One of the regular readers of my blog wrote a comment in which he included this link: http://www.bbc.co.uk/news/world-europe-26193808
(The BBC specializes in demonizing the German people.)
Did the Nazis really conduct experiments at Dachau, using mosquitoes? Yes, but I will get to that later.
First, you must read this quote from the news article, cited above:
German scientists at Dachau concentration camp researched the possible use of malaria-infected mosquitoes as weapons during World War Two, a researcher has claimed.
Dr Klaus Reinhardt of Tuebingen University examined the archives of the Entomological Institute at Dachau.
He found that biologists had looked at which mosquitoes might best be able to survive outside their natural habitat.
He speculates that such insects could have been dropped over enemy territory.
Heinrich Himmler, the leader of the SS, set up the institute at Dachau in 1942. […]
Dr Reinhardt, writing in the journal Endeavour, has found evidence that the unit’s researchers investigated a particular type of mosquito which could live without food and water for four days.
That means it could be infected with malaria and then dropped from the air – and survive long enough to infect large numbers of people, he says.
He speculates that the scientists were investigating the possible use of malaria – transmitted via mosquitoes – as a biological weapon.
It is not known whether there is a connection between the work of the Entomological Institute at Dachau and the experiments carried out by Dr Claus Schilling at the camp.
Schilling used prisoners as experimental subjects in his research on malaria – deliberately infecting them – and was sentenced to death by hanging at the Dachau trials held after the war.
Sounds bad, doesn’t it?
Here is the real story:
It is true that Dr. Klaus Schilling did experiments on prisoners at Dachau while doing research on malaria.
This quote is from Dr. Johannes Neuhäusler’s book entitled What Was It Like in the Concentration Camp at Dachau? Dr. Neuhäusler was a prisoner at Dachau. I purchased his book at the Dachau Memorial Site in 1997.
“A physician, Dr. Klaus Schilling (sentenced to death by the Allied court), wanted to test a remedy for malaria. Malaria, a tropical disease, did not prevail in Dachau. He could have gone to the tropics to make his tests there. But why go to such trouble? One could make everything more convenient in the concentration camp.”
Dr. Klaus Schilling was one of the world’s foremost experts on tropical diseases when he was ordered by Heinrich Himmler, the head of all the Nazi concentration camps, to come out of retirement to work on a cure for malaria after German soldiers began dying of the disease in North Africa. Before his retirement, Dr. Schilling had worked at the prestigious Robert Koch Institute in Berlin. He had begun specializing in tropical diseases after he himself had contracted malaria.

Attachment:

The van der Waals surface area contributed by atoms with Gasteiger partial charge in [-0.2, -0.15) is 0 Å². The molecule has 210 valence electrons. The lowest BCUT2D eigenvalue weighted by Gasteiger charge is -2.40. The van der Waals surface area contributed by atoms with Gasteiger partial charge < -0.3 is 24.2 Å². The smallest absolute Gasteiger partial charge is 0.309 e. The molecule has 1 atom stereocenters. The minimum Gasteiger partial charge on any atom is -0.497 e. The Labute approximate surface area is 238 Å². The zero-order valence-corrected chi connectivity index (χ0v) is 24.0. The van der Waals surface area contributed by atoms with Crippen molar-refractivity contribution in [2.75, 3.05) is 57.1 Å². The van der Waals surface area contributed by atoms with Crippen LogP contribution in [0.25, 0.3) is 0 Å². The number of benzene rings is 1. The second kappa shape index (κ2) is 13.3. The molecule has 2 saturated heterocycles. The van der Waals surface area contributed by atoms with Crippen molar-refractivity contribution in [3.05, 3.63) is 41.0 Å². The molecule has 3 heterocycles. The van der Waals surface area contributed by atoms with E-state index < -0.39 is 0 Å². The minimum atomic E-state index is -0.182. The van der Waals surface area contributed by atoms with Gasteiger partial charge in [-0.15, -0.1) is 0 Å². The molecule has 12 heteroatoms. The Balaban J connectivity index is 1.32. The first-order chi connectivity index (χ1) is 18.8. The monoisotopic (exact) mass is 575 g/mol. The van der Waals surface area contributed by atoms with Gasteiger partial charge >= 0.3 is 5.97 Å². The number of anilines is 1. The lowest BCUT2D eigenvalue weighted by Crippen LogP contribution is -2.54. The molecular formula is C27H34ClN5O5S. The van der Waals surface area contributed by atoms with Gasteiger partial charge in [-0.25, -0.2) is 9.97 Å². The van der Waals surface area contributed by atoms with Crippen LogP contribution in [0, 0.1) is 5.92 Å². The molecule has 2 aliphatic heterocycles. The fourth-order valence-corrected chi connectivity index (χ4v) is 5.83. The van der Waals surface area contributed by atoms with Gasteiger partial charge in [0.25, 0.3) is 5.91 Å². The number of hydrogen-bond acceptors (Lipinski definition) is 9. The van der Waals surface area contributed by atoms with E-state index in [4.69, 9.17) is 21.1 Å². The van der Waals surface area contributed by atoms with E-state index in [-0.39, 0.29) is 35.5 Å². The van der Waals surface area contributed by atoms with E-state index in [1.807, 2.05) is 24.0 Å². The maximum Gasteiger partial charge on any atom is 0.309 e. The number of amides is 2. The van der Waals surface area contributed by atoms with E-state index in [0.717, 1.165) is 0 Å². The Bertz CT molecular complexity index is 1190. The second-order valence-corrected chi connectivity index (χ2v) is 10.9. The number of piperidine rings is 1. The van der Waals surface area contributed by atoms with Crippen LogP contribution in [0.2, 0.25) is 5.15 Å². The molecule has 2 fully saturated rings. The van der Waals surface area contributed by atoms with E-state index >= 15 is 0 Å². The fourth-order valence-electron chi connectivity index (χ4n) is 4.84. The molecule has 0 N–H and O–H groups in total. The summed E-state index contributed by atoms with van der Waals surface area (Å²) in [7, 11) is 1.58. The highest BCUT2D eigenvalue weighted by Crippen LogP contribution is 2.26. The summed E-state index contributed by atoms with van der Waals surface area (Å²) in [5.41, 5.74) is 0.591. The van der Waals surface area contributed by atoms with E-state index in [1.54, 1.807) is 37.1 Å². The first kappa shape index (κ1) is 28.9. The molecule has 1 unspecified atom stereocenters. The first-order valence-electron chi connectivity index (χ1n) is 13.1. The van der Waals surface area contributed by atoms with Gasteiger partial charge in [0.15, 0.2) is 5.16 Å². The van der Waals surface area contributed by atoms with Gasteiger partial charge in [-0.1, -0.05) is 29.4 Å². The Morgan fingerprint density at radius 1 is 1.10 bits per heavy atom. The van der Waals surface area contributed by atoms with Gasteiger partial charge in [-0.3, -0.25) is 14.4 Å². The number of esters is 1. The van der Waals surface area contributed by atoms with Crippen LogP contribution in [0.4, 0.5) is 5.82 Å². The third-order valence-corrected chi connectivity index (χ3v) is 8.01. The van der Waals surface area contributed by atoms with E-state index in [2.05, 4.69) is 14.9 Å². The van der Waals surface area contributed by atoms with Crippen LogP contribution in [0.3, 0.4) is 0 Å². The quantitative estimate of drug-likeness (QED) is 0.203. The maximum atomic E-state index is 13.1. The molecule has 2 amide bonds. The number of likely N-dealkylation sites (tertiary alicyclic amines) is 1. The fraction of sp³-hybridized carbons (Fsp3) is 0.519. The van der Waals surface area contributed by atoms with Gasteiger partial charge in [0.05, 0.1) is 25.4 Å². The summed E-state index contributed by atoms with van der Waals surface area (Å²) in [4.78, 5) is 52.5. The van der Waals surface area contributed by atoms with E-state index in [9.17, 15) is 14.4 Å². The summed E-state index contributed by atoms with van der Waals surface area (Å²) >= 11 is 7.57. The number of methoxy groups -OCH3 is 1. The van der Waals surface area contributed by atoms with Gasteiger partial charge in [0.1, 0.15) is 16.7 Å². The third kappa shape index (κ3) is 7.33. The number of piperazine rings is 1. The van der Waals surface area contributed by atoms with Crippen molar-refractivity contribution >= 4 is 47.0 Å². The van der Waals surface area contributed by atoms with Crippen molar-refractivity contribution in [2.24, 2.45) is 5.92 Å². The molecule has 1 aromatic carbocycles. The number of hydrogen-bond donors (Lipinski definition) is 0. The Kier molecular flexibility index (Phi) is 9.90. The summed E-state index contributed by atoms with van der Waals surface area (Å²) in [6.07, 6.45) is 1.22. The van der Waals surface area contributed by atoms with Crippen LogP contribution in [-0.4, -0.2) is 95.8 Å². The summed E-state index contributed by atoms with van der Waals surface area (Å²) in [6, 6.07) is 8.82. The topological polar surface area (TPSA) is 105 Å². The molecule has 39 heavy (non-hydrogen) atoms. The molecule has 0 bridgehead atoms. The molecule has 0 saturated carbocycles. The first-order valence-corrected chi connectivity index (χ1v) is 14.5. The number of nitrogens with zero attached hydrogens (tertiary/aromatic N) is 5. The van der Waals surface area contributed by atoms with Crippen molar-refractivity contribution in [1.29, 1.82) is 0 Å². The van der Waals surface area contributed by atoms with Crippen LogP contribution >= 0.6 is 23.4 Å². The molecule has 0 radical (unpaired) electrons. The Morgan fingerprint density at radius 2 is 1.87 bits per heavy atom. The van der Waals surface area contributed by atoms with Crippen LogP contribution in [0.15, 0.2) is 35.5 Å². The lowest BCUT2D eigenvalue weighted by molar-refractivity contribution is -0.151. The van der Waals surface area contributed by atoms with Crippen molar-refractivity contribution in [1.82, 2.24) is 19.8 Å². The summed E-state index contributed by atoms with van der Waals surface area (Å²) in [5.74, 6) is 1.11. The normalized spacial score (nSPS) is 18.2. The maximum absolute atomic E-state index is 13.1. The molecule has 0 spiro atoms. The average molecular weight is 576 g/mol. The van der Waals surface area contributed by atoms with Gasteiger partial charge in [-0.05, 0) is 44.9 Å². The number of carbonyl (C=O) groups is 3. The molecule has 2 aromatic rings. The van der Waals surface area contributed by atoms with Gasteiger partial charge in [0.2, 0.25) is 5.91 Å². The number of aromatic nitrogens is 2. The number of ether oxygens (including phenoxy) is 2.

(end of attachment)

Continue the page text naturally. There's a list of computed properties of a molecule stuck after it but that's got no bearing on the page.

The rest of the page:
After the war, Dr. Schilling was arrested by the American Army and charged with participating in a “common plan” to violate the Laws and Usages of War because he had conducted experiments on Dachau prisoners, using various drugs in an effort to find a cure for malaria. Most of his subjects were young Polish priests whom Dr. Schilling infected by means of mosquitoes from the marshes of Italy and the Crimea, according to author Peter Padfield in his book entitled Himmler. The priests were chosen for the experiments because they were not required to work, as were the ordinary prisoners at Dachau.
One of the prosecution witnesses at the trial of the German Major War Criminals at Nuremberg was Dr. Franz Blaha, a Czech medical doctor who was a Communist political prisoner at Dachau. An affidavit signed by Dr. Blaha had been entered into the main Nuremberg trial. It was marked Document Number 3249-PS, Exhibit USA-663. His comments in this affidavit about Dr. Schilling are quoted below from the transcript of the Nuremberg trial for January 11, 1946
“3. During my time at Dachau I was familiar with many kinds of medical experiments carried on there on human victims. These persons were never volunteers but were forced to submit to such acts. Malaria experiments on about 1,200 people were conducted by Dr. Klaus Schilling between 1941 and 1945. Schilling was personally ordered by Himmler to conduct these experiments. The victims were either bitten by mosquitoes or given injections of malaria sporozoites taken from mosquitoes. Different kinds of treatment were applied including quinine, pyrifer, neosalvarsan, antipyrin, pyramidon, and a drug called 2516 Behring. I performed autopsies on the bodies of people who died from these malaria experiments. Thirty to 40 died from the malaria itself. Three hundred to four hundred died later from diseases which were fatal because of the physical condition resulting from the malaria attacks. In addition there were deaths resulting from poisoning due to overdoses of neosalvarsan and pyramidon. Dr. Schilling was present at my autopsies on the bodies of his patients.”
The 74-year-old Dr. Schilling was convicted at Dachau and hanged. In his final statement to the court, Dr. Schilling pleaded to have the results of his experiments returned to him so they could be published. During his trial, he tried to justify his crime by saying that his experiments were for the good of mankind.
I don’t know what happened to the results of his experiments, but they were probably confiscated by the Americans who conducted his trial at Dachau, and used for medical purposes in the USA. Since he was tried under the ex-post facto law called “common design,” he had no defense. He was guilty because he had conducted his experiments in a concentration camp.